Explore Strategic Solutions

Many colleges and universities have been preparing for anticipated learning loss by offering resources such as tutoring, summer school programs to bridge the gap, and extended student orientation days. Colleges and universities must plan for students needing extra support and guidance. This can be offered in the form of tutoring and additional academic counseling support. Schools also may want to consider adopting a slower teaching pace if necessary, as it can help students rebuild in the areas of both social and academic skills.

Consider how you can utilize federal funding to enhance student resources that will work best for your institution. You could expand course offerings with the addition of one-credit courses taught by upper division students. First year students would be able to benefit from the support from their more senior peers on important, foundational courses. Similarly, you could consider offering more options for entry-level writing and math courses to support students who may have gaps in that learning. This will remove roadblocks that prevent students from being successful in continued coursework. As we explored with our blog on learning loss experienced among K-12 students, another recommendation for the allocation of federal funding is to hire additional tutors or supplemental instructors, whose work focuses on helping students with test prep and projects. These tutoring sessions could be offered in small groups or one-on-one, with flexible options for evenings and weekends and take place in residence halls or elsewhere on campus. Or, for those students living off campus that may also need support, in their own homes.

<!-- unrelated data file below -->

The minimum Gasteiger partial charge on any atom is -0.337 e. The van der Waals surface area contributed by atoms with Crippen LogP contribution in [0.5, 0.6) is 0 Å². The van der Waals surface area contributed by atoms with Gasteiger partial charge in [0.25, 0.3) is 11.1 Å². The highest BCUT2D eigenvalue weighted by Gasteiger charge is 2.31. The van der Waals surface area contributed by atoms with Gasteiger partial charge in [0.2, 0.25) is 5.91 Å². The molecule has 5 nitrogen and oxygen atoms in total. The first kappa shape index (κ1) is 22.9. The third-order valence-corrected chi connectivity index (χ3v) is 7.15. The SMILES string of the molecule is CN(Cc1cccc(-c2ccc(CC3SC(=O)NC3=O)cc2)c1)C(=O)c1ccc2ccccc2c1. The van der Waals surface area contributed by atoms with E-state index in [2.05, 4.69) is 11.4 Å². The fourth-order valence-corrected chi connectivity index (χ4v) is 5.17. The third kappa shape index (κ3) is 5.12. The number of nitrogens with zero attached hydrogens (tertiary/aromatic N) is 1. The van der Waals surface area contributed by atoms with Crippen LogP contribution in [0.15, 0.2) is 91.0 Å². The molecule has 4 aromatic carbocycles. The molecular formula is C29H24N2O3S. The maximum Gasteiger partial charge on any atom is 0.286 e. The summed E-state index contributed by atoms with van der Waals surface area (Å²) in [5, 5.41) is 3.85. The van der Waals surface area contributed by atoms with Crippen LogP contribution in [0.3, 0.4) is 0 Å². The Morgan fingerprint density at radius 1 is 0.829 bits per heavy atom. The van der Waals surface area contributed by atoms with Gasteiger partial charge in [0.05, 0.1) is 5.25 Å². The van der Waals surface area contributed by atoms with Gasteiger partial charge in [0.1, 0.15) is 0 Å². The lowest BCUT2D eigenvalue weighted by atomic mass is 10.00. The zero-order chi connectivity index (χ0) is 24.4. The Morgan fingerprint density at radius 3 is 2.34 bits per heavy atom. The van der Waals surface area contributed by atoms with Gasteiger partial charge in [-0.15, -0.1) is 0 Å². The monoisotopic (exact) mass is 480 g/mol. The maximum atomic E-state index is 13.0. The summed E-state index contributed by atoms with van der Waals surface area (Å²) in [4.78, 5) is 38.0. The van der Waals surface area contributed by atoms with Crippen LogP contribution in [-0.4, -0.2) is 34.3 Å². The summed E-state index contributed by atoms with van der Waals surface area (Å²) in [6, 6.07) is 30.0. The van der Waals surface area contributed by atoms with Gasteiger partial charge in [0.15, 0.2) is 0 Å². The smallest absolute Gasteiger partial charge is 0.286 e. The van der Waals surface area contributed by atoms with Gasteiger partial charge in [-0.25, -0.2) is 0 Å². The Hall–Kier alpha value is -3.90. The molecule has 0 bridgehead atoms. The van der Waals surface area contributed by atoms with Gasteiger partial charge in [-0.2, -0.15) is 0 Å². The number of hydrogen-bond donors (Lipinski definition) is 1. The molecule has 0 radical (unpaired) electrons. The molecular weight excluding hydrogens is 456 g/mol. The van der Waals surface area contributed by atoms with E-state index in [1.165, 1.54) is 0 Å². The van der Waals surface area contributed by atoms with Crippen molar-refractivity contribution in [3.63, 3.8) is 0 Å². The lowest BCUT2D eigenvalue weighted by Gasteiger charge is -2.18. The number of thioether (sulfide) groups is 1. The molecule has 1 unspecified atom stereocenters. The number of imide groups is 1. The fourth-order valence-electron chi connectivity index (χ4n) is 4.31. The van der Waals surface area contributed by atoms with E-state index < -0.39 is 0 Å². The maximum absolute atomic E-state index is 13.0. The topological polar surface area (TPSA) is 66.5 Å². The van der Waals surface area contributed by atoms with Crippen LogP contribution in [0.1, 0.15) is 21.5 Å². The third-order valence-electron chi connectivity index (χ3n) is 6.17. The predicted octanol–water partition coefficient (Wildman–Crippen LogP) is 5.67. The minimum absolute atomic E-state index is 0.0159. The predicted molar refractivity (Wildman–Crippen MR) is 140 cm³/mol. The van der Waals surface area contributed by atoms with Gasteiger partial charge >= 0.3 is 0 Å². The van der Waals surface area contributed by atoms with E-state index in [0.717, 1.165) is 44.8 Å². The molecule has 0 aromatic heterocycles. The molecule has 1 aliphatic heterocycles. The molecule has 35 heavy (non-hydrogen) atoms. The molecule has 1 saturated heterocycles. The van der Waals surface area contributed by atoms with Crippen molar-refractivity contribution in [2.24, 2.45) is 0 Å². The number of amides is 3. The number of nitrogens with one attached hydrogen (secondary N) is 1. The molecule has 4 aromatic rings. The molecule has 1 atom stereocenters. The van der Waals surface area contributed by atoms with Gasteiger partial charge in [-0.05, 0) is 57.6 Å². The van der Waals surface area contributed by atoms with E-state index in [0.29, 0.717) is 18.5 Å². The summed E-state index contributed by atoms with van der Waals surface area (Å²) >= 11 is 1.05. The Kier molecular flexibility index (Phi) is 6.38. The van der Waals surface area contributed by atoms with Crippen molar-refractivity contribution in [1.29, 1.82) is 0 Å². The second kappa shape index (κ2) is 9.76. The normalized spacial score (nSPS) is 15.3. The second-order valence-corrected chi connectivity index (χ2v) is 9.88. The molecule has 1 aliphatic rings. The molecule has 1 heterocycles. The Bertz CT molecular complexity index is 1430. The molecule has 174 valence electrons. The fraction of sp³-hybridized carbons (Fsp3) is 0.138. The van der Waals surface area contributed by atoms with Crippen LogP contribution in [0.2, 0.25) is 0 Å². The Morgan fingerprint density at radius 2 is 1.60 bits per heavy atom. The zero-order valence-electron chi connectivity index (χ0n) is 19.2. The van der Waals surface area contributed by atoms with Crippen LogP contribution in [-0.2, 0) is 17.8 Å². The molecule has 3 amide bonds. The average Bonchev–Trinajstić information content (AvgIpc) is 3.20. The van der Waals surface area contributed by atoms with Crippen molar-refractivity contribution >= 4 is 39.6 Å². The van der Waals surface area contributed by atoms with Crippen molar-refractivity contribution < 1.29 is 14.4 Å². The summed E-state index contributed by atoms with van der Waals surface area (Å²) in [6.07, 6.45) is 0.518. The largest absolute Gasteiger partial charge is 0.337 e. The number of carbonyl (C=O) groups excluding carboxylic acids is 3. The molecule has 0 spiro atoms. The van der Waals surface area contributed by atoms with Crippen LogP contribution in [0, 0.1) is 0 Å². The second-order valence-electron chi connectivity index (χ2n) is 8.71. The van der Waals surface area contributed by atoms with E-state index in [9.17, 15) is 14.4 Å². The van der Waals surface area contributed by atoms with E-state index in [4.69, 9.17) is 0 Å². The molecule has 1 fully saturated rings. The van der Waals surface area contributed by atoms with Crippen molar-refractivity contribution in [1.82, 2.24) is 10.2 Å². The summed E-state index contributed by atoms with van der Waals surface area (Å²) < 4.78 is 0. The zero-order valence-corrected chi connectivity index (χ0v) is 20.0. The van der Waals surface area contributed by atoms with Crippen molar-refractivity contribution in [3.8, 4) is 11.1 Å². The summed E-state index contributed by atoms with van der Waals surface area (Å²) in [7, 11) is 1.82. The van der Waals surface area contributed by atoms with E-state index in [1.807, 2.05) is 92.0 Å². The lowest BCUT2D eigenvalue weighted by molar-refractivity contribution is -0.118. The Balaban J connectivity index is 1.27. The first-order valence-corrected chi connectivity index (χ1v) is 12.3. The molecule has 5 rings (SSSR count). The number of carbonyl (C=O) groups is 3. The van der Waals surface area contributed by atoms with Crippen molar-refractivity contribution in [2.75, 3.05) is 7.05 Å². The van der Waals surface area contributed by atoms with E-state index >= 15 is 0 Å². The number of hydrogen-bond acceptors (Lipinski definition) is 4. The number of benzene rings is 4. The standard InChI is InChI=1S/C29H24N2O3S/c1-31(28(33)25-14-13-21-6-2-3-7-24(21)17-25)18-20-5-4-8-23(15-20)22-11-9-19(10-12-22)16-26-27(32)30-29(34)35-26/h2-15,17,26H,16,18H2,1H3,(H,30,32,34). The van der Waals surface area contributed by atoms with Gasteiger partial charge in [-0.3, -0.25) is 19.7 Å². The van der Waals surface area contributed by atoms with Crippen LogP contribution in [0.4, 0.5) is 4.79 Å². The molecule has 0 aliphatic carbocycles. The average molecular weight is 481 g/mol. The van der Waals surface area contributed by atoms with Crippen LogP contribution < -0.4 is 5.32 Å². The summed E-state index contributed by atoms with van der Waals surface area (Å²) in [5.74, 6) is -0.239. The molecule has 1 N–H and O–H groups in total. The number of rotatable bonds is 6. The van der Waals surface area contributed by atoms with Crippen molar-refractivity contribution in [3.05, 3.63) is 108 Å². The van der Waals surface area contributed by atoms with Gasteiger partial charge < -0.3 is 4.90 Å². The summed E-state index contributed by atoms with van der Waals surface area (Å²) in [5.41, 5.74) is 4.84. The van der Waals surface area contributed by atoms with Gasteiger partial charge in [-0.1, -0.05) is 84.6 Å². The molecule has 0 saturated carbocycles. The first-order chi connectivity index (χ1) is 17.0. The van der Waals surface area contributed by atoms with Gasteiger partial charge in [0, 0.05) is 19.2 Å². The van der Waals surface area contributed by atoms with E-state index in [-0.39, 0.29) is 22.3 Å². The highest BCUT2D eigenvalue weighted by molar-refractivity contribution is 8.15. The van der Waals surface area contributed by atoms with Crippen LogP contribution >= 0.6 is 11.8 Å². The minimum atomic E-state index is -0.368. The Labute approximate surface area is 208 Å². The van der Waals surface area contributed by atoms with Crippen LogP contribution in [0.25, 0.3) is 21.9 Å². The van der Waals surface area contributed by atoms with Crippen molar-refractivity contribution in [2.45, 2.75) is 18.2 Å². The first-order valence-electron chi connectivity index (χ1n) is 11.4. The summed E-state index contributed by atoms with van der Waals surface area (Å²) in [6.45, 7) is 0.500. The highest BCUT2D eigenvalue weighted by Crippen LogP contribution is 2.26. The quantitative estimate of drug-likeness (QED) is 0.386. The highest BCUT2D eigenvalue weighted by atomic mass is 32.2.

One more idea to consider for your institution: purchase new ergonomically designed and comfortable study furniture. Colleges and universities should make the time to closely monitor students’ progress, enabling them to more proactively prevent problems with students getting off track, whether that be a result of pandemic-related learning loss or not. Keeping a close eye on this can be tremendously helpful when needing to pivot teaching strategies.

Lindsay Daugherty, a senior policy researcher with RAND who specializes in education, said that “colleges and universities could consider reforming any remedial offerings to help students progress.” She recommends this as students can feel stigmatized or discouraged in remedial courses and not motivated to continue. Instead, schools should have “a standard set of courses in conjunction with mandated tutoring, office hours or additional classroom time to help fuel greater student success.” A recent study from Daugherty’s team that used an experimental model in community colleges in Texas, found that deploying these tactics to help learning loss resulted in a significantly increased likelihood of completion of subject course work.

Keep Mental Health in Mind